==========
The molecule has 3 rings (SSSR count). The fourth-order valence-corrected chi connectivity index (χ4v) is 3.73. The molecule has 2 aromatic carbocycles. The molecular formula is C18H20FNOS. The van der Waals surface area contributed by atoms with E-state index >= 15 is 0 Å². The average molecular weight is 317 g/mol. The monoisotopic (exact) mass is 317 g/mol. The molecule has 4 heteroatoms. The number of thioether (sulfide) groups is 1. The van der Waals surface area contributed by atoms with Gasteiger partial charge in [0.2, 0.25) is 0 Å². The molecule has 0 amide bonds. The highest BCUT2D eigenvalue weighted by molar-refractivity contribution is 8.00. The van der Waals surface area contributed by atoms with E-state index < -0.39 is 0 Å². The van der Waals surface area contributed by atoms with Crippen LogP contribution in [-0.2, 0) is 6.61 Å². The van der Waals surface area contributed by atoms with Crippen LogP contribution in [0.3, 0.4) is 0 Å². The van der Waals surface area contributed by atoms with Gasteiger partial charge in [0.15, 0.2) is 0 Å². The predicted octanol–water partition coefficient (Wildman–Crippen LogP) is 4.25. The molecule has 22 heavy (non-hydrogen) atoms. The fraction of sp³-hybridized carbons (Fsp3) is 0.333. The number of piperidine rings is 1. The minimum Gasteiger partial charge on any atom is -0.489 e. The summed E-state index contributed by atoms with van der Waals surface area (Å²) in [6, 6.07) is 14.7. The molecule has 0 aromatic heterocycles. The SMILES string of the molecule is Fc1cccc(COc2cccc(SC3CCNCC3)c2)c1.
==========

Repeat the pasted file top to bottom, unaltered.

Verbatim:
The molecule has 3 rings (SSSR count). The fourth-order valence-corrected chi connectivity index (χ4v) is 3.73. The molecule has 2 aromatic carbocycles. The molecular formula is C18H20FNOS. The van der Waals surface area contributed by atoms with E-state index >= 15 is 0 Å². The average molecular weight is 317 g/mol. The monoisotopic (exact) mass is 317 g/mol. The molecule has 4 heteroatoms. The number of thioether (sulfide) groups is 1. The van der Waals surface area contributed by atoms with Gasteiger partial charge in [0.2, 0.25) is 0 Å². The molecule has 0 amide bonds. The highest BCUT2D eigenvalue weighted by molar-refractivity contribution is 8.00. The van der Waals surface area contributed by atoms with E-state index < -0.39 is 0 Å². The van der Waals surface area contributed by atoms with Crippen LogP contribution in [-0.2, 0) is 6.61 Å². The van der Waals surface area contributed by atoms with Crippen LogP contribution in [0.3, 0.4) is 0 Å². The van der Waals surface area contributed by atoms with Gasteiger partial charge in [0.15, 0.2) is 0 Å². The predicted octanol–water partition coefficient (Wildman–Crippen LogP) is 4.25. The molecule has 22 heavy (non-hydrogen) atoms. The fraction of sp³-hybridized carbons (Fsp3) is 0.333. The number of piperidine rings is 1. The minimum Gasteiger partial charge on any atom is -0.489 e. The summed E-state index contributed by atoms with van der Waals surface area (Å²) in [6, 6.07) is 14.7. The molecule has 0 aromatic heterocycles. The SMILES string of the molecule is Fc1cccc(COc2cccc(SC3CCNCC3)c2)c1.